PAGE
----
• Limitations on access: You should consider any legal limitations you want to place on access and use. For example, you should specify that the customer is restricted from using the software for illegal purposes or accessing the software from certain countries.
  • Additional services: You should consider whether to list additional services, such as technical support, maintenance, professional services, that you will provide along with any limitations on those services.
  • Uptime and SLAs:  You need to define the hours you will provide support, how quickly you will respond to customer requests for help and limit the consequences for not living up to those promises.

If your software requires the installation of an interface or other code onto the user's device to access your SaaS product, you should consider including terms that give you the necessary permissions you need to do that.

  • Authorizing you to install the code.
  • Licensing the use of the code.

2. Limits on Customer Use

Your SaaS agreement will restrict the user from common bad behavior plus specific types of potential bad behavior that concerns you given your service:

  • Hacking or circumventing any security measures you use to protect your software.
  • Modifying or attempting to modify your code.
  • Sharing the user's login credentials to avoid paying for additional subscriptions.
  • Copying your code.
  • Creating a white-label portal to pass your code off as their own.
  • Accessing the software after the user's subscription has expired or been terminated.

If you restrict use, your SaaS agreement might also include penalties for breaching the restrictions, including termination of the user's subscription and liability for damages.

3. Warranties

Your SaaS agreement will typically disclaim implied warranties and set forth your own limited express warranty. You should carefully consider what to include in your warranty section since you will be bound by these promises. For example, promises of access, security, or functionality might be broken by forces outside your control such as malware, denial of service attacks, or even power or data interruptions.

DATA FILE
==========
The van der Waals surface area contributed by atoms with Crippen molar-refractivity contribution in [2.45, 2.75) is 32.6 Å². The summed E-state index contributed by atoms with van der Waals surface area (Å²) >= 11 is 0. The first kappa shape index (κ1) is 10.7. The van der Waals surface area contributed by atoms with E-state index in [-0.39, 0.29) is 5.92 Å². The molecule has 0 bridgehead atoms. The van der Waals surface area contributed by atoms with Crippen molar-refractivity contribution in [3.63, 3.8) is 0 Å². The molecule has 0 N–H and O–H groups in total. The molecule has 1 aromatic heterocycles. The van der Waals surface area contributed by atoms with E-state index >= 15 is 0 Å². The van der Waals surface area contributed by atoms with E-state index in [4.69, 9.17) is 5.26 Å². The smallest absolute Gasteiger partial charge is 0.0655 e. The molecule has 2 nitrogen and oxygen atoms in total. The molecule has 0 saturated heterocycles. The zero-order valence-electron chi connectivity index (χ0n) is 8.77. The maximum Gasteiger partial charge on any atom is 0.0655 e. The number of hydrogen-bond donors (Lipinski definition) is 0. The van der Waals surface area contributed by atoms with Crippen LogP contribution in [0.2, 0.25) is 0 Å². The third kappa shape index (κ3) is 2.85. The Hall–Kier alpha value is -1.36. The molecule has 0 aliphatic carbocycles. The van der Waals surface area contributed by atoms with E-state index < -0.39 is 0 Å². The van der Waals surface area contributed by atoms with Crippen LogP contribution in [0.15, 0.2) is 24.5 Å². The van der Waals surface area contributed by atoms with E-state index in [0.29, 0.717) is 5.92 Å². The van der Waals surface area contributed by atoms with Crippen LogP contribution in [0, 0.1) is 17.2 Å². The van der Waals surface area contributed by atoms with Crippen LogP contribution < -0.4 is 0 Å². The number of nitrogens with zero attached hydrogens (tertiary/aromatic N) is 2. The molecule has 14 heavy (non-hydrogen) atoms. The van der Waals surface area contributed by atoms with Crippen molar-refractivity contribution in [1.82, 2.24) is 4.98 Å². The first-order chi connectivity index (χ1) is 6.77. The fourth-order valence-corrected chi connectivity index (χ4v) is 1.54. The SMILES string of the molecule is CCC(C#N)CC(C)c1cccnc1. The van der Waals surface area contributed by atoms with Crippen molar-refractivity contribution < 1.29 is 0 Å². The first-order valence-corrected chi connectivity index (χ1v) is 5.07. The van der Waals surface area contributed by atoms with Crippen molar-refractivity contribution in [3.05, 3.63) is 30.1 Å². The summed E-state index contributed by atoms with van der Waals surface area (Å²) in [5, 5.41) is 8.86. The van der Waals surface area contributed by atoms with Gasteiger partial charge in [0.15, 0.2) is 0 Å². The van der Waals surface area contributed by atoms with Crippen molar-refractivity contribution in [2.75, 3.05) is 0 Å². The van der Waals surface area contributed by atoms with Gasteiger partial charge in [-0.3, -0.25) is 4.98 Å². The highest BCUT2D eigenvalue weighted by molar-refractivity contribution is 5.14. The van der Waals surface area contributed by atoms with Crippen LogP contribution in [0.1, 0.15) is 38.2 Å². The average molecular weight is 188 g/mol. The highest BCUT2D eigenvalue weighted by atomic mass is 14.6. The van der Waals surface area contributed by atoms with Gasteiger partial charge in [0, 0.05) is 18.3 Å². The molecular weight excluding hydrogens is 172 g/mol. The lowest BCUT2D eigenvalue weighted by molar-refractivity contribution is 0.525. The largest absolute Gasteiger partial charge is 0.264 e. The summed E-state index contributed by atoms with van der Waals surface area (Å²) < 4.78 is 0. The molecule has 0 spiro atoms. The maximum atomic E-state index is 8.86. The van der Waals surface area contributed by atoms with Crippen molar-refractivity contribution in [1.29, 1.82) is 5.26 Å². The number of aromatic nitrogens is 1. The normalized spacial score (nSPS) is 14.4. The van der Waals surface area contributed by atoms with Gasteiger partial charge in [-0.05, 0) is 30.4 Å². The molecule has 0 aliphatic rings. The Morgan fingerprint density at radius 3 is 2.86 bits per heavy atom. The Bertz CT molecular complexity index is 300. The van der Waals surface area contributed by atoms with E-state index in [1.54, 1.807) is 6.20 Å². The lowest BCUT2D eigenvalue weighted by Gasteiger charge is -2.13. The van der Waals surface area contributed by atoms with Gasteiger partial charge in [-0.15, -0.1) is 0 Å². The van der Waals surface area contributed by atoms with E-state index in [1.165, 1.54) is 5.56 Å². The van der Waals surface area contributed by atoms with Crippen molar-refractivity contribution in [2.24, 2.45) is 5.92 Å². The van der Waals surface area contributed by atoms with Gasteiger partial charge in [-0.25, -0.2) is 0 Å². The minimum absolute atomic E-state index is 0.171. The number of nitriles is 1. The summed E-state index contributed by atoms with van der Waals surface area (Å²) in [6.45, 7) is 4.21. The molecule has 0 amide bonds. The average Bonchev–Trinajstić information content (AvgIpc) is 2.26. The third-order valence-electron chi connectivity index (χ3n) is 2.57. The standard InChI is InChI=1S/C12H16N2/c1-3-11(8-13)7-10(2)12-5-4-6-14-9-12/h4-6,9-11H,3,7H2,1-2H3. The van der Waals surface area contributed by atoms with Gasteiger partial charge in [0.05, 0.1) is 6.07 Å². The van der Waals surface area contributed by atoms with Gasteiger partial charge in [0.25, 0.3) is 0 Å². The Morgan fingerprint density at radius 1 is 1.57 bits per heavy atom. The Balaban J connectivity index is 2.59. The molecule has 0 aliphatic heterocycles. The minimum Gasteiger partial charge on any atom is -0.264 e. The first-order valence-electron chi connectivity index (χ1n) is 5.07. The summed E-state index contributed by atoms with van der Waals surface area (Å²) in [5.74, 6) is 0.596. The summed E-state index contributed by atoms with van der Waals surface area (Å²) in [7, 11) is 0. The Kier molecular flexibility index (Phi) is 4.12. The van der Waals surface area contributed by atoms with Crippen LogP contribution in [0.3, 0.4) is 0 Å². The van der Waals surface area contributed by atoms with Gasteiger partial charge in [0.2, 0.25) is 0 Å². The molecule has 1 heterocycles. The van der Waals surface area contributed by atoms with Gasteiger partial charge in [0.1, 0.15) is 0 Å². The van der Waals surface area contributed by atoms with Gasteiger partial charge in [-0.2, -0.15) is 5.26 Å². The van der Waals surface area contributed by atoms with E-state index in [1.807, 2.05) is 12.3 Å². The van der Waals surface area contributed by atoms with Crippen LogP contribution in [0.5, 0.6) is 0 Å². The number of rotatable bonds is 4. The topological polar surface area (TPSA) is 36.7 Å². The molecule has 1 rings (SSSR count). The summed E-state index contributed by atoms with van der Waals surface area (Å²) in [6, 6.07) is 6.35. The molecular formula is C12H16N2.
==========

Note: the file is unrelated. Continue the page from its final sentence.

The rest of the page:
You should also consider how to limit the user's warranty remedies. For example, many SaaS agreements limit the user's remedies to a refund of the subscription fees or service credits for downtime above a certain level.

4. Storage and Use of User Data

Proper protection and appropriate use of customer data is top of mind for many customers.  You need to have well-developed philosophy and approach ready to share with customers who are particularly focused on data use and potential abuse.  If you plan to store or use customer or their users data, even if it is not personally identifiable, you should address the following in your SaaS agreement:

  • Permission from the user to store the data and/or a representation from your corporate customer that they have secured those rights.
  • A privacy policy for the use of that data that actually maps to what you do with the data.  The worst thing to do is to publish a policy that you then don't follow.

In Summary

You will not find a one-size-fits-all SaaS agreement. Instead, it must be tailored to your services and business model. However, by referencing this article, you can identify some of the core issues that should be addressed in every agreement.

Contact us to discuss your SaaS business and the SaaS agreement.

August 2020

About the Author

Tom McKeever

Leverage Tom's deep technology law experience and solid business judgment to your unfair advantage.